The Design Museum's exhibition on Memphis, celebrating the 20th anniversary of its formation, is not extensive but indicates 'a growing interest in early 1980s aesthetics'. Can this be true? Just when it seemed that '90s post-recession 'minimalism', restrained good taste and a quasi-ecological economy of expression represented a permanent sea-change in the face of material culture in the contemporary era.
If it is, though there does not seem to be too much evidence for it so far, perhaps it should be interpreted as a response to the gloomy analyses of global economic downturn and forecasts of imminent enforced belt-tightening.
Memphis was founded as a design collective in Italy in 1981, by Ettore Sottsass and others, and shocked the design world when it exhibited for the first time at the Milan Furniture Fair that year.
Its anti-rational, anti-functionalist stance, couched in a multiplicity of vivid colours and produced in cheap materials such as plastic laminate, marked a significant break with Modernist dogma - particularly the rationalist tradition rooted in Italy. In essence, it challenged purism and intellectualism, taking its name from Bob Dylan's song Stuck Inside of Mobile with the Memphis Blues Again - aligning itself with popular culture as represented by the rock and pop world rather than the traditional high-culture framework of architecture and fine art.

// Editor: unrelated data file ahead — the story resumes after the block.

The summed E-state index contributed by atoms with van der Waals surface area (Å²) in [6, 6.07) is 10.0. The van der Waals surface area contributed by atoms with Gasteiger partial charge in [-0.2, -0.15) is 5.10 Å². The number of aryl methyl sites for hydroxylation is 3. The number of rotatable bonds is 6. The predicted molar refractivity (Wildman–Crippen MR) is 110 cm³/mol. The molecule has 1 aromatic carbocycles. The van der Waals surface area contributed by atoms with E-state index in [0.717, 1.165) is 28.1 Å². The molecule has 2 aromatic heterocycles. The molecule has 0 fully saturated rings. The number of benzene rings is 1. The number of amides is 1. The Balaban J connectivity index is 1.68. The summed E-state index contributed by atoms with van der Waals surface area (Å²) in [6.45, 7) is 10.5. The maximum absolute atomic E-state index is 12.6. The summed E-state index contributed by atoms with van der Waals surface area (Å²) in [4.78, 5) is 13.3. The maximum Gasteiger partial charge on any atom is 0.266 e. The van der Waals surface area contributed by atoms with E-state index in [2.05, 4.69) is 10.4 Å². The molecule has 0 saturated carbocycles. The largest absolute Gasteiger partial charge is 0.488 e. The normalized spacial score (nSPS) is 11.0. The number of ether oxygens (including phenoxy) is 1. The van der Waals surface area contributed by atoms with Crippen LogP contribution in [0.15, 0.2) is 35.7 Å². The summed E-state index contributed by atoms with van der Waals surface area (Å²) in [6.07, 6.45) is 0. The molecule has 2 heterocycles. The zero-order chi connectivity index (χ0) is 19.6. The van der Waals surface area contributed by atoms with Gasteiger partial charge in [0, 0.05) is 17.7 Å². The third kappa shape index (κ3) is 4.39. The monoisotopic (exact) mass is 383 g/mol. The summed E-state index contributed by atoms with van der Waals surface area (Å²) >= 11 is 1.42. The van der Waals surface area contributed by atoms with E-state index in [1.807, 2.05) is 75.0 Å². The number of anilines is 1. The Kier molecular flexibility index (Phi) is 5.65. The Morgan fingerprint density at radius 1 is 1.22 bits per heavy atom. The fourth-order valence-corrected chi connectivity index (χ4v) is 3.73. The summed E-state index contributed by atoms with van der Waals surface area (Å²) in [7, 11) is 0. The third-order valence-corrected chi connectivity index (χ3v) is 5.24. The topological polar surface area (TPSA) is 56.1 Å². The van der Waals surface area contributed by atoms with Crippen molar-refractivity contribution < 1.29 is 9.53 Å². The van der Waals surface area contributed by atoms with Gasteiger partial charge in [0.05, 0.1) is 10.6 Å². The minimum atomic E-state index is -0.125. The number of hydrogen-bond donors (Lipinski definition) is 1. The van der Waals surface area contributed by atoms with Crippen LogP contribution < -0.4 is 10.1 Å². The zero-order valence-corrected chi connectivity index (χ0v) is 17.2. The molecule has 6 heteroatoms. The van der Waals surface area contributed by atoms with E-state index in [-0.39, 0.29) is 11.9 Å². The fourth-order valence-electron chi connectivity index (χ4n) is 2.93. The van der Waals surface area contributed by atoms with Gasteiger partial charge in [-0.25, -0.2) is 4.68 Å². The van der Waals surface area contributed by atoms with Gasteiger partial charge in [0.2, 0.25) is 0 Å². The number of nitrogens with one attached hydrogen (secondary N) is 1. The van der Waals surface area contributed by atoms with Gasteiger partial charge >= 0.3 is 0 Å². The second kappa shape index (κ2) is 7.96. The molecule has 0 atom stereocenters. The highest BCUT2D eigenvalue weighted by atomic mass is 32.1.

The Design Museum suggests Memphis 'caused a media sensation after years of drab rationalism', and that one of the main reasons for its success was its ability to communicate its ideas through the media. Yet it would be difficult to claim that the work had a significant impact on the evolution of popular taste. And ultimately, the collective was extremely short-lived.
As the exhibition suggests, pieces such as the 'boxing-ring' of tatami mats were conceived more as a setting for photocalls for group members, than as a serious contribution to the development of the domestic living-space in the late 20th century.
Although Memphis cited the suburbs as a source of inspiration (in a way which does indeed predate the flowering of contemporary interest in suburban culture), it can hardly be claimed that its own work has fed back into that culture in any significant way.
Memphis made it chic to use cheap, gaudy materials and expose the components out of which a piece was made rather than constructing a smooth, homogeneous, profile. But the work is distinctively awkward and clumpy in form and scale, with a slight edge of surrealism which, ironically, demands a level of explicit intellectual engagement over and above pure sensual enjoyment.
The movement termed the work 'bisexual', in its ambiguity between the '(male) logic of construction', and the '(female) biological act of production', but any suggestion of eroticism is consistently undermined by the self-conscious cleverness of the work.
Memphis Remembered is showing at the Design Museum, London, until 4 November, and then again from 24 November to 27 January 2002